FIG. 1 is a chart representing data divided into partition groups and tables of equal size in the present invention.
FIG. 2 is a chart representing data divided into partition groups and tables over varying time periods in the present invention.
FIG. 3 is an example chart representing data divided into partition groups and tables as illustrated in FIG. 2.
FIG. 4 is an example chart showing billing cycles and active partitions as of March 31 in the in the present invention.
FIG. 5 is an example chart showing billing cycles and active partitions as shown in FIG. 4 but as of April 1 date.
FIG. 6 is an example chart showing billing cycles and active partitions as shown in FIG. 5 but as of April 2 date.
FIG. 7 is the physical architecture of an embodiment of the present invention.
FIG. 8 is a diagram showing the modular configuration of an embodiment of the present invention used to accomplish the two-dimensional partitioning of data.
FIG. 9 is a flowchart showing the process and method used by an embodiment of the present invention to accomplish the two-dimensional partitioning of data.
The combination of Event marking and database partitioning is used to achieve the objectives discussed above. The first partitioning dimension is a generic field—Partition Group, which can be tailored for each installation of the system. An example of a population of the partitioning group is the current Bill Cycle Name (which could be represented by numbers, e.g. 01, 02 etc.). The second dimension is the Event Processing Date. As Partition Tables cannot be guaranteed on the bill cycle boundary, each event for a given customer is logged in the database with an Event Sequence Number. The combination of the Account ID (shown in FIGS. 1 through 3 Partition Groups) and the Event Sequence Number is the key for ERP to find the events in the events database. As a consequence of having the two-dimensional partitions, events are only inserted into a few partitions each day. As a consequence of inserting the Event Sequence number into the database at the same time as the events, the present invention only writes to the database tables once. The event sequence number is based on Account ID. Therefore, each account has its own event sequence number.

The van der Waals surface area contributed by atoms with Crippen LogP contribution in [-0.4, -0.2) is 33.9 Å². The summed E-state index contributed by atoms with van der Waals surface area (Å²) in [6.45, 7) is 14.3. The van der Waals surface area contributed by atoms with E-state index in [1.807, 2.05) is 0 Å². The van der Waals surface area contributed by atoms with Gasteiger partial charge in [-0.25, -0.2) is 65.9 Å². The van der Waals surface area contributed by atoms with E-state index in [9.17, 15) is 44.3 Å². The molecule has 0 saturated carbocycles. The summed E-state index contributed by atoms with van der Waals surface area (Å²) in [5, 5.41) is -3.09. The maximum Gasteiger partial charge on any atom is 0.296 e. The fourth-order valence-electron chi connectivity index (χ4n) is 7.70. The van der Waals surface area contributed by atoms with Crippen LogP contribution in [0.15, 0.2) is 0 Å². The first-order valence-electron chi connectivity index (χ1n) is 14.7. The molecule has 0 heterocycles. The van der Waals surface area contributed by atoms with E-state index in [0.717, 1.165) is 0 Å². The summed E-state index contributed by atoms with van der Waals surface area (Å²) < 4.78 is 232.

Using the concept of event marking combined with database partitioning briefly discussed above, large volumes of data can be partitioned into small tables such that fast access is achieved. As the Event insertion is by processing date, there is only one partition active for each Partition Group on a particular date. No modification of events is needed at billing time, since the events are marked before stored in the database. It allows for only the last partitions requiring to be backed up. Older partitions do not need to be backed up once done so, since events are not modified further after insertion. It is the combination of event marking together with the partitioning described here, which makes the concept of fast backup/restore workable.
Although the discussion of the present invention deals with examples specific to the telecommunication's industry, the concepts disclosed are applicable to any industry in need of storing large quantities of data in combination with the need for fast access and easy maintenance (backups, restores).
Before discussing in detail the features of the present invention a summary of the terms used in the discussion herein in the table 1.
Call Detail Record
Customer Service Representative
Billing on demand
Production of a bill when customer
Event Rating and Pricing (computer
Customer Billing Manager (computer
Customer Care Manager (computer
Software subsystem (part of CBM).
Finds when a billing cycle is due to begin,